Unfortunately, our existing system makes kids apprehensive when it comes to learning. Learning has to be a fun-filled affair. We have increasingly become a society having a closed mindset. Caste and religious divisions are again wrenching our society. It’s not at all a good thing. Religion and spirituality are different. You need not be religious to lead a spiritual life. Having said that, if someone wants to embrace spirituality through religion, that is also fine. The bottom-line is that there has to be an open and scientific thinking in society,” he sums up.
Born at: Thrissur
Based in: San Francisco
Family: Jayasree Santhosh (spouse); Lakshmi and Devi (daughters)
Hobbies: An avid reader of history and science literature. Loves to travel.Of late, developed a habit of visiting botanical gardens across the world. “I have a property in Shornur (Palakkad District) where I have a large collection of medicinal plants.”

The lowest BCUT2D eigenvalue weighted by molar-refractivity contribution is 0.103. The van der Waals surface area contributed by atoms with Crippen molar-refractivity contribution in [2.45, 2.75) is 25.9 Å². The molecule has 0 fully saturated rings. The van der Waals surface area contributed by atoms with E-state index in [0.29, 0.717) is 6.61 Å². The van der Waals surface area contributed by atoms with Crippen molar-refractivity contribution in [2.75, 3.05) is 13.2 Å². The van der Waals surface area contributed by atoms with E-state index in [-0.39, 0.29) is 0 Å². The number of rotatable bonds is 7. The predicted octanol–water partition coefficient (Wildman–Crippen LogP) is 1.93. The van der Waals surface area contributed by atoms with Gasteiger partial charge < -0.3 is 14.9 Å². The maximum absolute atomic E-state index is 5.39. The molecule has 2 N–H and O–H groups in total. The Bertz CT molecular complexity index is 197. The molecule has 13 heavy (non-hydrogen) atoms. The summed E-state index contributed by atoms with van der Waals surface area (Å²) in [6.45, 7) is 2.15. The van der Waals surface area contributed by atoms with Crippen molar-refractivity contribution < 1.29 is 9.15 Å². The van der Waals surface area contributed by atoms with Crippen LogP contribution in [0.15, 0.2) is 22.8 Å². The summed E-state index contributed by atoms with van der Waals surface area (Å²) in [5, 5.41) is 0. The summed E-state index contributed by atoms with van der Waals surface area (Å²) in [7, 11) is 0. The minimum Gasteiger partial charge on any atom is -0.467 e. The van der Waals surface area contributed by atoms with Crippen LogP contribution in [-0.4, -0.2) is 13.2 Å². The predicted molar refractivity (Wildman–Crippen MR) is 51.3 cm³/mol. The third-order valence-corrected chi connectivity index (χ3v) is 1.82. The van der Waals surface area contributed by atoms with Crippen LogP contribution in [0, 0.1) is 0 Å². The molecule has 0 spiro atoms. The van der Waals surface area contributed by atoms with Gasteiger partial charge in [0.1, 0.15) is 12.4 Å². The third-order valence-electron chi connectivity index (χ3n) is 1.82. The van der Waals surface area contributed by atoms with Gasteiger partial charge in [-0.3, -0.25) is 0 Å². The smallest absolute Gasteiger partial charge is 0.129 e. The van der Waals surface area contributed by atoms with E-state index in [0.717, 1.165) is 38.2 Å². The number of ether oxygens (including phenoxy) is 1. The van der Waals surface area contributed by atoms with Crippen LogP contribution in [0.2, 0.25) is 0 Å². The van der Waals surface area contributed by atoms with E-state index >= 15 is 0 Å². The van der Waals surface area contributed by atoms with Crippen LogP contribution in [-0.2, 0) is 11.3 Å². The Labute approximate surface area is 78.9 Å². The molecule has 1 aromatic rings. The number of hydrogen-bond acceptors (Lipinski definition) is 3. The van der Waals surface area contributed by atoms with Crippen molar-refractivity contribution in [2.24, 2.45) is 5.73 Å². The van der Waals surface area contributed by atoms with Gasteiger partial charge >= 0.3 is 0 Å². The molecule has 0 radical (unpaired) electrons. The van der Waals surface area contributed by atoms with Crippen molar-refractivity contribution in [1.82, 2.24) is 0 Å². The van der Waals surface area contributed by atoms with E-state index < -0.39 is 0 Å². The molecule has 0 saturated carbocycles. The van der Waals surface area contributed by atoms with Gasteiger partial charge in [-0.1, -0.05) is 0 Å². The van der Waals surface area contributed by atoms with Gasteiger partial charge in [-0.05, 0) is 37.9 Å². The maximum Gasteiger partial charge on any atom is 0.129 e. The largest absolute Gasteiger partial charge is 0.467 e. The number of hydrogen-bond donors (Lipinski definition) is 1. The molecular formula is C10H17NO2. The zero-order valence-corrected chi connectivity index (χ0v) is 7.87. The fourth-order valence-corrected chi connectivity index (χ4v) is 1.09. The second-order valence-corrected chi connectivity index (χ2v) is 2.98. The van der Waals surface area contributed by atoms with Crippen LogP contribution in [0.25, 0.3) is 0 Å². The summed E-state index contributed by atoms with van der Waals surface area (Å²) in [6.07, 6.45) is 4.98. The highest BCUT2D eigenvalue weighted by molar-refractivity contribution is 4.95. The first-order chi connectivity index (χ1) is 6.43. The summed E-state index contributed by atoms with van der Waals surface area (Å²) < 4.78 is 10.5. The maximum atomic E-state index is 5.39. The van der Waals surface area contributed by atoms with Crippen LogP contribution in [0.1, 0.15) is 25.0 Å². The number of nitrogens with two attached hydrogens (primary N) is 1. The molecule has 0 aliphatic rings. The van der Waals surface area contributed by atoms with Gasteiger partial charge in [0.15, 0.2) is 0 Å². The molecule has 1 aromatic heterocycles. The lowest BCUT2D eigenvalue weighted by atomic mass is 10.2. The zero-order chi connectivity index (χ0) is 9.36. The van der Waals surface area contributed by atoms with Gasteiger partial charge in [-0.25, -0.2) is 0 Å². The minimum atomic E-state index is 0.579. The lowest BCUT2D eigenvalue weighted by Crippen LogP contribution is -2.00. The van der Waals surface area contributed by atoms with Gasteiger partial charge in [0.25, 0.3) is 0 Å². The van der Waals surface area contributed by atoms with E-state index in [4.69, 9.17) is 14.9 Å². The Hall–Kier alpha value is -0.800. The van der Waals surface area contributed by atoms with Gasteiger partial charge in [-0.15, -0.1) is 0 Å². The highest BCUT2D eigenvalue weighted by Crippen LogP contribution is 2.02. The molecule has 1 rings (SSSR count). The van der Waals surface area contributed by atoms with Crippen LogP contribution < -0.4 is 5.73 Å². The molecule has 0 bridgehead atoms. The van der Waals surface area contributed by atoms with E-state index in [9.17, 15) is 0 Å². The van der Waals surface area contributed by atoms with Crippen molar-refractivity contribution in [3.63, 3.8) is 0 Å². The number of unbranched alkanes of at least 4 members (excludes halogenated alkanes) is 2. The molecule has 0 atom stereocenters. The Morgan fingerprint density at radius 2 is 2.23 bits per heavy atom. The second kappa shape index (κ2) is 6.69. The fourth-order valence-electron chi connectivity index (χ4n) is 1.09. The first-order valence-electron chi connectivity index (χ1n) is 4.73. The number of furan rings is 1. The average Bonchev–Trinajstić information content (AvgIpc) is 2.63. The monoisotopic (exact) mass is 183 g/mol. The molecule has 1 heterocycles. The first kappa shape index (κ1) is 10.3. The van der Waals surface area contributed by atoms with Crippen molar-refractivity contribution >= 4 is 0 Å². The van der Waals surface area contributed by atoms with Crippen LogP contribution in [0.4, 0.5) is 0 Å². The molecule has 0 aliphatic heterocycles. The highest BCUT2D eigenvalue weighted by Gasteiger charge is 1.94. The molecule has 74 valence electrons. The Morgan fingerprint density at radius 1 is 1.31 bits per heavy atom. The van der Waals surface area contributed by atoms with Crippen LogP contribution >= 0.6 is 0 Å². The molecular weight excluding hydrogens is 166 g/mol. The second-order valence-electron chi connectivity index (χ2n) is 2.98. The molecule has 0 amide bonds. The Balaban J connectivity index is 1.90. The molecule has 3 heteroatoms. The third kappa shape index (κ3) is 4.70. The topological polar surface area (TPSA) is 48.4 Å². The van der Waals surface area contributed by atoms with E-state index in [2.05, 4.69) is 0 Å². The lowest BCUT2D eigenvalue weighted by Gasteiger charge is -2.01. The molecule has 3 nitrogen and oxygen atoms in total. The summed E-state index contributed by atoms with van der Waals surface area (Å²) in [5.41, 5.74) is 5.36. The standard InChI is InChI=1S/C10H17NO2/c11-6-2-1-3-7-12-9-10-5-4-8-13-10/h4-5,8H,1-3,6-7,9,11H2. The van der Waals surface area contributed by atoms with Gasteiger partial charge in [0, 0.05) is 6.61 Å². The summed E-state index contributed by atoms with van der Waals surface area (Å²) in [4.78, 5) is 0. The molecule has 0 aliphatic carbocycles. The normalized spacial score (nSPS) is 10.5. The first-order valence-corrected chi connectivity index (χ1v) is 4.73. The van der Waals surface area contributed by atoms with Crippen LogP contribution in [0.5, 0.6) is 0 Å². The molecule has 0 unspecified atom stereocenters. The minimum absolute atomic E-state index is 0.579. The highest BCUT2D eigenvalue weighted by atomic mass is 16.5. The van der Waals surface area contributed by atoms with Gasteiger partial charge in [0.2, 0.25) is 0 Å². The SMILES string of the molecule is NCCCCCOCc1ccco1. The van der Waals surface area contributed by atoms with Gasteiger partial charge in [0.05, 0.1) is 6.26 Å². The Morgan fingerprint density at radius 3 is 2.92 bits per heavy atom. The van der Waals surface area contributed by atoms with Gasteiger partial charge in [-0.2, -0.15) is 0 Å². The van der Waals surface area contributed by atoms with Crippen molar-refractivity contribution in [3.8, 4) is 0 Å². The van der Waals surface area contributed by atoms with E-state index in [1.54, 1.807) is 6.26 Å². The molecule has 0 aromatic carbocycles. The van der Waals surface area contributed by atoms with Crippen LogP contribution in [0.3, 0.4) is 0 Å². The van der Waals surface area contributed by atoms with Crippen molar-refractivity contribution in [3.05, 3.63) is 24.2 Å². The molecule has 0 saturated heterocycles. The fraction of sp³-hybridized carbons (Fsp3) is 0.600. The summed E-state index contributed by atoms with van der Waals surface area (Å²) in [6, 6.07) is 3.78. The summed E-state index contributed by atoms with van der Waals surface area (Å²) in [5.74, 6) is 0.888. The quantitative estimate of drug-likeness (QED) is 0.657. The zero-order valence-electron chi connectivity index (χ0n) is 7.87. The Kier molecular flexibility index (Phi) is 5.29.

Favourite Gadget: Not a gadget freak despite being a techie. “I am not brand conscious at all.”
Drives: Porsche Panamera E-Hybrid
Favourite Cuisine: Likes all cuisines, no specific taste
Favourite Music/Movie: Not much interested in music. Like comedy movies – Malayalam and English; Favorite actors: Jack Nicholson, Nedumudi Venu
Leader you admire: “I have learnt many things from a number of leaders like Richard Branson, Bill Gates, Steve Jobs etc. I believe the DNA of a company would be that of the founder and its key resources. I feel, its not fair to be wanting to be exactly like a particular company. However, we should definitely learn from others and make appropriate changes in your working style, whenever required. It is an ongoing process.”